Table 1.
Table 1. Results of B. quintana detection in 161 body lice tested by the procedure used for detection
PCR resultCulture resultTotal
Values are number of body lice.


We have demonstrated the efficiency of a 5-min immersion of lice in iodinated alcohol for superficial decontamination of the lice. We have previously used this protocol to isolateRickettsia spp. from ticks (16) and cat fleas (unpublished data). This decontamination step is particularly useful for isolation of Bartonella spp., which are highly susceptible to most antibiotic agents, thus preventing the use of selective media (14). Even when the protocol led to incomplete decontamination, only a very few viable organisms remained, and it is likely that their presence would not have hampered isolation of B. quintana. Indeed, contamination byStaphylococcus spp. in two cases did not prevent isolation of B. quintana. Importantly, our protocol did not appear to have any detrimental effect on the isolation of B. quintana. All experimentally infected lice that were subjected to body surface decontamination yielded positive cultures. Isolations of very large numbers of A. anitratus, Acinetobacter haemolyticus, andS. marcescens were made from 10 of 161 wild body lice. We cannot determine if these organisms were derived from superficial or internal contamination. However, as our protocol proved to be efficient for surface decontamination of A. anitratus, the recovery ofAcinetobacter spp. following decontamination suggests the presence of these bacteria within lice, possibly within the intestinal tract. As body lice ingest only blood, the sole route for colonization of the intestinal tract by Acinetobacter spp. or S. marcescens would be from the blood of patients with ongoing bacteremia. Moreover, since we found these bacteria in 10 lice collected from seven different patients, our findings may hint at the possible transmission of these bacteria by body lice.
Since we were able to obtain 10 isolates from all experimentally infected lice and 15 isolates from the 161 body lice collected from homeless people, our work demonstrates for the first time that B. quintana can be isolated directly from wild body lice. B. quintana infection is thought to be transmitted by infected feces from infected lice to human beings, as B. quintana survives well in louse feces, which remains infectious for up to 1 year (9). B. quintana multiplies in the louse intestine and can be recognized by staining of sections of the intestine (9, 25). Isolation of B. quintana on blood agar plates from the feces of lice that have been inoculated intrarectally with B. quintana or that have fed on trench fever patients has been reported (25). Nevertheless, collection of body lice from infested patients is easily performed, whereas collection of louse feces from such patients would be very difficult.
PCR detection of B. quintana in naturally infected lice appears to be a more sensitive technique than direct culture, thus underlining the potential of PCR for analysis of body lice (22). However, PCR and culture were equally and absolutely sensitive methods for detection of experimentally infected lice, whereas as the experimentally infected lice were all adults that had fed just before being processed, natural louse populations collected from homeless people contained a combination of adult, young, and unfed lice. One louse collected from a homeless patient was culture positive and PCR negative. As no PCR inhibitors were detected in this louse, we think that this discrepancy could be due to an incorrect dissection, with culture performed with the abdomen and PCR performed with the head.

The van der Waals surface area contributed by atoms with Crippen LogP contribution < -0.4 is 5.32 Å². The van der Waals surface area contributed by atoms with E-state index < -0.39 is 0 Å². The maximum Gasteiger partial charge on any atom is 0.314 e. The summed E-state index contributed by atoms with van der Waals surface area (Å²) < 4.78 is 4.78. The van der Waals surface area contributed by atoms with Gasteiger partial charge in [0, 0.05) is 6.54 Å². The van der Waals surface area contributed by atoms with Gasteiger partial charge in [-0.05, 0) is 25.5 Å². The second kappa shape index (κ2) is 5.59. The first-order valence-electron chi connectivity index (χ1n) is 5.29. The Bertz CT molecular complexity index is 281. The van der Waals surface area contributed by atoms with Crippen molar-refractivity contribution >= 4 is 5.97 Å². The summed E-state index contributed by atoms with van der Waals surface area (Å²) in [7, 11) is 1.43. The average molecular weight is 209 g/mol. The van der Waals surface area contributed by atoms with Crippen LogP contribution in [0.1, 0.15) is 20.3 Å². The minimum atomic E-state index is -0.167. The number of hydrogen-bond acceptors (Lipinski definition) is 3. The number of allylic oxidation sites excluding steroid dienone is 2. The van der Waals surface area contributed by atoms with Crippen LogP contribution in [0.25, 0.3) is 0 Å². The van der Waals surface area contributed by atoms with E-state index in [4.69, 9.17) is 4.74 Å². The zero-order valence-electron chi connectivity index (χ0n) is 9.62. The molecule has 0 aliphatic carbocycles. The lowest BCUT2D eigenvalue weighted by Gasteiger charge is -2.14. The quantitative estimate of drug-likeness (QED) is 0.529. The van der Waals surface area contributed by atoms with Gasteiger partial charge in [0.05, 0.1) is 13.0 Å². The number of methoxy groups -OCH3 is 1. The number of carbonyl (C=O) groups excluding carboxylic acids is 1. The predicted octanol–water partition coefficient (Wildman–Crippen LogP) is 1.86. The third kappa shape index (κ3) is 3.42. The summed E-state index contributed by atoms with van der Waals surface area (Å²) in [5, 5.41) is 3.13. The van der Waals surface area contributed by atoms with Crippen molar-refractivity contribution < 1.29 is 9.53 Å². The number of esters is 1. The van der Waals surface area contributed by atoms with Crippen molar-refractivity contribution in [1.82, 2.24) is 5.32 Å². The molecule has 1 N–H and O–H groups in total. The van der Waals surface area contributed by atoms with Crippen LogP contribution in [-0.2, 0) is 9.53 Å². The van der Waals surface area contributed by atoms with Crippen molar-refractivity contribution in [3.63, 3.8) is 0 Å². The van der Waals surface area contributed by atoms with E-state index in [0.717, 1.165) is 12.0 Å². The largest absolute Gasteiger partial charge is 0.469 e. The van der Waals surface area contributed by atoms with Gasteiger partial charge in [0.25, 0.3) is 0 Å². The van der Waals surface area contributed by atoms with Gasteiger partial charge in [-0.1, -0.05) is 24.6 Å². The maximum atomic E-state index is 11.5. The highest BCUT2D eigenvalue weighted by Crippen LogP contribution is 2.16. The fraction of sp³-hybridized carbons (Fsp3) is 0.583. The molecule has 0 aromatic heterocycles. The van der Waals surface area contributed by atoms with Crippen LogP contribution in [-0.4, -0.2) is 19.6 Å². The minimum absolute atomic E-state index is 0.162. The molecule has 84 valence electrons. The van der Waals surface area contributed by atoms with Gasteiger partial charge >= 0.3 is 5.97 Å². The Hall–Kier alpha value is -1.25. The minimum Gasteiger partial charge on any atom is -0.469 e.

Isolation of B. quintana from body lice allows assessment of the infectious status of a population that harbors body lice without performing blood sampling. Furthermore, isolation of strains allows epidemiologic studies for B. quintana within and between different populations. PCR-based procedures do not allow these epidemiologic studies to be performed; in addition, the most discriminatory tool for the differentiation of B. quintanastrains is pulsed-field gel electrophoresis (21), for which the isolation of bacteria is prerequisite. As B. quintana may survive for long periods in louse feces (9), it is possible that laboratory processing of crushed lice may be successfully performed some time after sampling. Thus, when epidemiologic investigations are required in areas that lack suitable facilities, body lice may be sent by mail to specialized laboratories for culture and PCR. Because of its high degree of sensitivity, PCR detection will allow determination of the prevalence of disease in the population. Finally, the present study raises the possibility thatAcinetobacter spp. and S. marcescens may be transmitted by lice, as their isolation from body lice is reported here for the first time.


We are indebted to Richard J. Birtles for reviewing the manuscript.


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Published In

cover image Journal of Clinical Microbiology
Journal of Clinical Microbiology
Volume 39Number 51 May 2001
Pages: 1707 - 1709
PubMed: 11325978


Received: 13 October 2000
Returned for modification: 29 December 2000
Accepted: 20 February 2001
Published online: 1 May 2001


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Bernard La Scola
Unité des Rickettsies, CNRS UPRESA 6020, Faculté de Médecine, 13385 Marseille Cedex 05, France
Pierre-Edouard Fournier
Unité des Rickettsies, CNRS UPRESA 6020, Faculté de Médecine, 13385 Marseille Cedex 05, France
Philippe Brouqui
Unité des Rickettsies, CNRS UPRESA 6020, Faculté de Médecine, 13385 Marseille Cedex 05, France
Didier Raoult
Unité des Rickettsies, CNRS UPRESA 6020, Faculté de Médecine, 13385 Marseille Cedex 05, France